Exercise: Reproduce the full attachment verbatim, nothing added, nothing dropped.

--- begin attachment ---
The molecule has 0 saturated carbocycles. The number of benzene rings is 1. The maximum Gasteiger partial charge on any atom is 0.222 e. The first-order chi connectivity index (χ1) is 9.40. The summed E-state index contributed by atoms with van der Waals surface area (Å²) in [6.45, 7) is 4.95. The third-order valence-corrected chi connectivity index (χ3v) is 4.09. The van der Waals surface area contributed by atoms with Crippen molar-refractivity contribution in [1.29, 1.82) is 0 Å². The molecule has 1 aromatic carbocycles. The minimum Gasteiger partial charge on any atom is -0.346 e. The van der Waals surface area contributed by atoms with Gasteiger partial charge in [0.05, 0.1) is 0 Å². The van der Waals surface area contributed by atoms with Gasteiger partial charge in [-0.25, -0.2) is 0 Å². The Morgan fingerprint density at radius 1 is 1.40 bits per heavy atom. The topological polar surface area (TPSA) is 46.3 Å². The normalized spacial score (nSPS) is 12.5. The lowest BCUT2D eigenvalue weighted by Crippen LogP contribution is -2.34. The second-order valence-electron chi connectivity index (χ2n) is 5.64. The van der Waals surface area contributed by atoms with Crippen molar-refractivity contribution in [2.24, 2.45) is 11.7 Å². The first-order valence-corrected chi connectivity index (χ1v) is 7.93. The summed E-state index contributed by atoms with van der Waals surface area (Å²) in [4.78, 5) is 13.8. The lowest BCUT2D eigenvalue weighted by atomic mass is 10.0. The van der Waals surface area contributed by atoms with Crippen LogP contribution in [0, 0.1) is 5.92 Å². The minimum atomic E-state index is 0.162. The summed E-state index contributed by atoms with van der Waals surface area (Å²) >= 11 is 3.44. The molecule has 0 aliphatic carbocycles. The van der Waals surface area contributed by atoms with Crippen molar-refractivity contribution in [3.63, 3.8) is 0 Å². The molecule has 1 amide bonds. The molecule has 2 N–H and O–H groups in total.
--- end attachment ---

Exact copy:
The molecule has 0 saturated carbocycles. The number of benzene rings is 1. The maximum Gasteiger partial charge on any atom is 0.222 e. The first-order chi connectivity index (χ1) is 9.40. The summed E-state index contributed by atoms with van der Waals surface area (Å²) in [6.45, 7) is 4.95. The third-order valence-corrected chi connectivity index (χ3v) is 4.09. The van der Waals surface area contributed by atoms with Crippen molar-refractivity contribution in [1.29, 1.82) is 0 Å². The molecule has 1 aromatic carbocycles. The minimum Gasteiger partial charge on any atom is -0.346 e. The van der Waals surface area contributed by atoms with Gasteiger partial charge in [0.05, 0.1) is 0 Å². The van der Waals surface area contributed by atoms with Gasteiger partial charge in [-0.25, -0.2) is 0 Å². The Morgan fingerprint density at radius 1 is 1.40 bits per heavy atom. The topological polar surface area (TPSA) is 46.3 Å². The normalized spacial score (nSPS) is 12.5. The lowest BCUT2D eigenvalue weighted by Crippen LogP contribution is -2.34. The second-order valence-electron chi connectivity index (χ2n) is 5.64. The van der Waals surface area contributed by atoms with Crippen molar-refractivity contribution in [2.24, 2.45) is 11.7 Å². The first-order valence-corrected chi connectivity index (χ1v) is 7.93. The summed E-state index contributed by atoms with van der Waals surface area (Å²) in [4.78, 5) is 13.8. The lowest BCUT2D eigenvalue weighted by atomic mass is 10.0. The van der Waals surface area contributed by atoms with Crippen LogP contribution in [0, 0.1) is 5.92 Å². The minimum atomic E-state index is 0.162. The summed E-state index contributed by atoms with van der Waals surface area (Å²) >= 11 is 3.44. The molecule has 0 aliphatic carbocycles. The van der Waals surface area contributed by atoms with Crippen molar-refractivity contribution in [3.63, 3.8) is 0 Å². The molecule has 1 amide bonds. The molecule has 2 N–H and O–H groups in total.